Wrongful death attorneys
There is nothing quite so devastating as losing a loved one. When that death is due to the acts of another, either through their negligence or their intentional acts, the family of the deceased is left to pick up the pieces causing significant personal and financial strain. Wrongful Death law exists to compensate the surviving family members for the strain that the death caused.
Generally, Wrongful Death claims follow the same steps as any other personal injury suit. The plaintiff must prove that he or she was harmed as a result of the defendant breaching a duty owed to the plaintiff. The harm need not be purely financial and will account for the pain of loss, but medical bills and funeral costs can often add up more quickly than anyone realizes and, in some cases, the loss of the deceased’s income can devastate their family. Plaintiffs in wrongful death cases usually seek compensation not only for the monetary loss of losing a family member, but for the loss they experienced as a result. The law allows for these claims, as it recognizes that while the monetary result of a death in the family may be significant, the personal harm is usually far more significant and long lasting.
New Mexico generally follows these steps, with a few important differences. The New Mexico Wrongful Death Act requires that a personal representative be appointed to represent deceased in any wrongful death action. The personal representative is usually the surviving spouse but can be other family members or non-family members as chosen by the class of individuals who have standing to sue. This person acts on behalf of the deceased in the lawsuit. This is to avoid each member of the family being required to sue separately and prolong the process, potentially endlessly.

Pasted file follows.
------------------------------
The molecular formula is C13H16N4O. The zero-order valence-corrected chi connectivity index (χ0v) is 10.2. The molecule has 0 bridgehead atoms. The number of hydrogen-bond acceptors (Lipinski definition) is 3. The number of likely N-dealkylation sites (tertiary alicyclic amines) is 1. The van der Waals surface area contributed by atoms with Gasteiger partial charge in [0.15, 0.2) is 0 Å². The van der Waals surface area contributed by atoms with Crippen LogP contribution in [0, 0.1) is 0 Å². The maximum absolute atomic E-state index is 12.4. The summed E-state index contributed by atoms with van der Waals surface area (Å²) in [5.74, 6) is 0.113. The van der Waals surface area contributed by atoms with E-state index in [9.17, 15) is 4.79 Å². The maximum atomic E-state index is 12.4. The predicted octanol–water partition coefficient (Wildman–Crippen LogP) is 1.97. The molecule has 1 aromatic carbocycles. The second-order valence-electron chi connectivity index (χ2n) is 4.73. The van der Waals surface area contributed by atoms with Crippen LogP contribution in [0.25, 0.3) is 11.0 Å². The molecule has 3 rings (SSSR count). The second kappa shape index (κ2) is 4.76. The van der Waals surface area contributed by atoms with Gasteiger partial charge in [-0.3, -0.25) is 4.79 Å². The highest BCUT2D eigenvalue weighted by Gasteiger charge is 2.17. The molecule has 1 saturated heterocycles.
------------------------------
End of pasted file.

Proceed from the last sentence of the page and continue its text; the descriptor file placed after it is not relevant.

The class of individuals who have standing to sue in New Mexico is comprised only of surviving family members, including the spouse, children, and parents of the deceased.
Any damages awarded to the class in the suit are held by the estate of the deceased and distributed as follows:
• If there is a surviving spouse but no children, the spouse will receive all damages.
• If there is a surviving spouse and one or more children or grandchildren, half of the damages will go to the spouse, with the rest being divided among the children and grandchildren.
• If there is no surviving spouse but there are surviving children or grandchildren, the damages are divided among the children or grandchildren.
• If there is no surviving spouse or children or grandchildren, the parents of the deceased will receive all of the damages.
New Mexico also has a very strict timeline for suit. If you miss important deadlines, your claims may be barred. If you have suffered the loss of a family member, contact us today to discuss your case. You may be entitled to damages for the loss that you will continue to feel for the rest of your life. Do not delay.